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Comp award affirmed for former Philadelphia Eagles player

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Philadelphia Eagles helmet

A professional football player who suffered an injury after his contract expired is entitled to workers compensation disability benefits, a Pennsylvania appeals court ruled.

Victor Abiamiri was a defensive end for the Philadelphia Eagles professional football team in August 2011 when he ruptured his right Achilles tendon during the team’s training camp. Following surgery to repair the injury, Mr. Abiamiri underwent physical therapy with the team’s training staff to heal and strengthen his right foot until he became a free agent in March 2012, court records show.

In April 2012, Mr. Abiamiri ruptured his left Achilles tendon while performing a drill at a weight training facility in Cherry Hill, New Jersey. He did not return to professional football following the injury and surgical repair, according to court documents.

In February 2014, Mr. Abiamiri filed a petition to recover full disability benefits for the period between August 2011 and December 2013 and partial disability benefits ongoing thereafter, along with medical benefits and counsel fees. Mr. Abiamiri asserted that although he was not employed by the Philadelphia Eagles at the time of the second injury, the injury occurred while rehabilitating the original injury that occurred while he was employed by the team. The team denied the second injury was work related, court records show.

A Pennsylvania workers comp judge granted the petition and imposed a 50% penalty on the team on all past-due compensation for violating Pennsylvania’s Workers’ Compensation Act by not filing the proper comp paperwork related to Mr. Abiamiri’s injury. The team appealed to state’s Workers’ Compensation Appeal Board, which affirmed the decision, saying Mr. Abiamiri had met his burden of proving all of the elements necessary to support the award, according to court documents.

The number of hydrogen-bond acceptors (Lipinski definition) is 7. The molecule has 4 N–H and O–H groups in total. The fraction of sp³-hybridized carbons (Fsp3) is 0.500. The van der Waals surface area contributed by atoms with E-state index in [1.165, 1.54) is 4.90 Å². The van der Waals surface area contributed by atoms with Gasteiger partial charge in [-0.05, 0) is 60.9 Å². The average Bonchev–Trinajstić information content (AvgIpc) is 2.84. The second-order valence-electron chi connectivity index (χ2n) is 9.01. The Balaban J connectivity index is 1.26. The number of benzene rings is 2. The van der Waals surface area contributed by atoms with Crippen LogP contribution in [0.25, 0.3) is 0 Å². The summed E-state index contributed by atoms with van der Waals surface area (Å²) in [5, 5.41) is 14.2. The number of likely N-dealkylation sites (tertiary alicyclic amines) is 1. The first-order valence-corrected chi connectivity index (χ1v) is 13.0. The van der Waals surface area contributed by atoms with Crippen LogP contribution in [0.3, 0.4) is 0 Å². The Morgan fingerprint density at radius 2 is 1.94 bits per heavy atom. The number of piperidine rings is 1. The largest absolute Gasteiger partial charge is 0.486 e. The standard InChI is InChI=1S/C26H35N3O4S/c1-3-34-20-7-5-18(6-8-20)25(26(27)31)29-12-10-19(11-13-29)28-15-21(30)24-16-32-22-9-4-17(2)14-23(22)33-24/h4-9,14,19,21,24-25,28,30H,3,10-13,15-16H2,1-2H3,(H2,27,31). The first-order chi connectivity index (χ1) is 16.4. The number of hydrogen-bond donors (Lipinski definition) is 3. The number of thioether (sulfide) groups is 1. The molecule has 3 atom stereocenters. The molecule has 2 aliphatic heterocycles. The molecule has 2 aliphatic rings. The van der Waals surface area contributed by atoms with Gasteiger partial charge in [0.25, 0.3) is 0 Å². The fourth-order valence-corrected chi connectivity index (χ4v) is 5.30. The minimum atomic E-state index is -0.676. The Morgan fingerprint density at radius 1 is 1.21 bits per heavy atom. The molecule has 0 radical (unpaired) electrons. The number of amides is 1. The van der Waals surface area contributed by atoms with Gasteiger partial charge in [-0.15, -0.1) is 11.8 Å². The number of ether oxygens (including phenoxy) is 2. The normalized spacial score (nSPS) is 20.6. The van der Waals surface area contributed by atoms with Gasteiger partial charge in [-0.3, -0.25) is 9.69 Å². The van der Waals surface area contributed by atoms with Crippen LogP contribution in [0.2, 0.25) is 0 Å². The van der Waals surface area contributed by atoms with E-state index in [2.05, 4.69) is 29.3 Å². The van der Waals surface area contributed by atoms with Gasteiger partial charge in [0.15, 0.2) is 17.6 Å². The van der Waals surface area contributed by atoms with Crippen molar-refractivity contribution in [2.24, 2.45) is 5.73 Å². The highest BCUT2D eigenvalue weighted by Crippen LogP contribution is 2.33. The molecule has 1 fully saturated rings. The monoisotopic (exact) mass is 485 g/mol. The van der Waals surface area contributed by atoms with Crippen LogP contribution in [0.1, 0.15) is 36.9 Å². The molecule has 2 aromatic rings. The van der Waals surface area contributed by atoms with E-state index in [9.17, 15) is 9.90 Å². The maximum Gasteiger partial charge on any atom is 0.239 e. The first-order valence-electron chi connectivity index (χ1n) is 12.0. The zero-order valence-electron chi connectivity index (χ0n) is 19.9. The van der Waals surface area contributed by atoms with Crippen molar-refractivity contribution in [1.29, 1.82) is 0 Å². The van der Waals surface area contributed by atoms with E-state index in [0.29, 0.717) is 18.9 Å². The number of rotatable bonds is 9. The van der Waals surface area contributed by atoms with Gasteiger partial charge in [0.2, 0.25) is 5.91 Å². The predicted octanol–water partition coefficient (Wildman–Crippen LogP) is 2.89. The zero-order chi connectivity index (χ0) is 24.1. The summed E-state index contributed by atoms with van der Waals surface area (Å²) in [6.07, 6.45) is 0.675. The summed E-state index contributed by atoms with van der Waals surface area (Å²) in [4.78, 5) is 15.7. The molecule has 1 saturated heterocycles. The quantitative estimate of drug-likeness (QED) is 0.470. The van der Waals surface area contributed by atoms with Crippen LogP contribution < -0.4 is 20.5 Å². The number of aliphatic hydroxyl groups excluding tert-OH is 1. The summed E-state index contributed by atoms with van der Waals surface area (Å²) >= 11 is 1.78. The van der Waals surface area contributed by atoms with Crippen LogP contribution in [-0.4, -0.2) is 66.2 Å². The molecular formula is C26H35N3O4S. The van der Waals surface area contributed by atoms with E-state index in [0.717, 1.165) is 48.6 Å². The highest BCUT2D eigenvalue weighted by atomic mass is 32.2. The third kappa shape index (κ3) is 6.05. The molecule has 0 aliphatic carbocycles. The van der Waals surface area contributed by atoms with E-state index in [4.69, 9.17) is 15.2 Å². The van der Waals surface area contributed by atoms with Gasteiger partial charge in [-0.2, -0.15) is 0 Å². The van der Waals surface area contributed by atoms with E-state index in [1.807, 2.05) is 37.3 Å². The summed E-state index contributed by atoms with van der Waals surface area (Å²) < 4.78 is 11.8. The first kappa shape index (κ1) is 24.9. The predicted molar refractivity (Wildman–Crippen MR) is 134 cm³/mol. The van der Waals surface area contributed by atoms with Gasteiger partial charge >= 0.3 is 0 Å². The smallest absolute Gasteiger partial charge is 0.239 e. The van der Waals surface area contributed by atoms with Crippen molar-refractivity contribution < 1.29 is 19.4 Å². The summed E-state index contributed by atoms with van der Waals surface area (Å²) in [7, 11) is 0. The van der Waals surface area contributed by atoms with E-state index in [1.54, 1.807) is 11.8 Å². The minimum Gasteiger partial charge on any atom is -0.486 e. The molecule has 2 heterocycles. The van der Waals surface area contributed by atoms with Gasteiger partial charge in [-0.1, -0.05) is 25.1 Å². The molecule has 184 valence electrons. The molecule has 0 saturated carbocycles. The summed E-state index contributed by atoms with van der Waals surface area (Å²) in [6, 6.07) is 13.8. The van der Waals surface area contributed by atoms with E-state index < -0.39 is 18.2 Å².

A three-judge panel of the Pennsylvania Commonwealth Court upheld the board’s decision in an unpublished opinion Monday, after the team filed an appeal saying the earlier decisions were not supported by legally competent expert medical testimony. The panel ruled it is unable to re-weigh evidence or the workers comp judge’s credibility determinations.

“The WCJ summarized all of the testimony and adequately explained his credibility determinations,” the ruling said. “Because this court may not reweigh the evidence or the WCJ’s credibility determinations, and must view the evidence in a light most favorable to the claimant, after a thorough review of the record, we agree that claimant provided the elements necessary to support his claim petition.”

The appeals court also upheld the 50% penalty.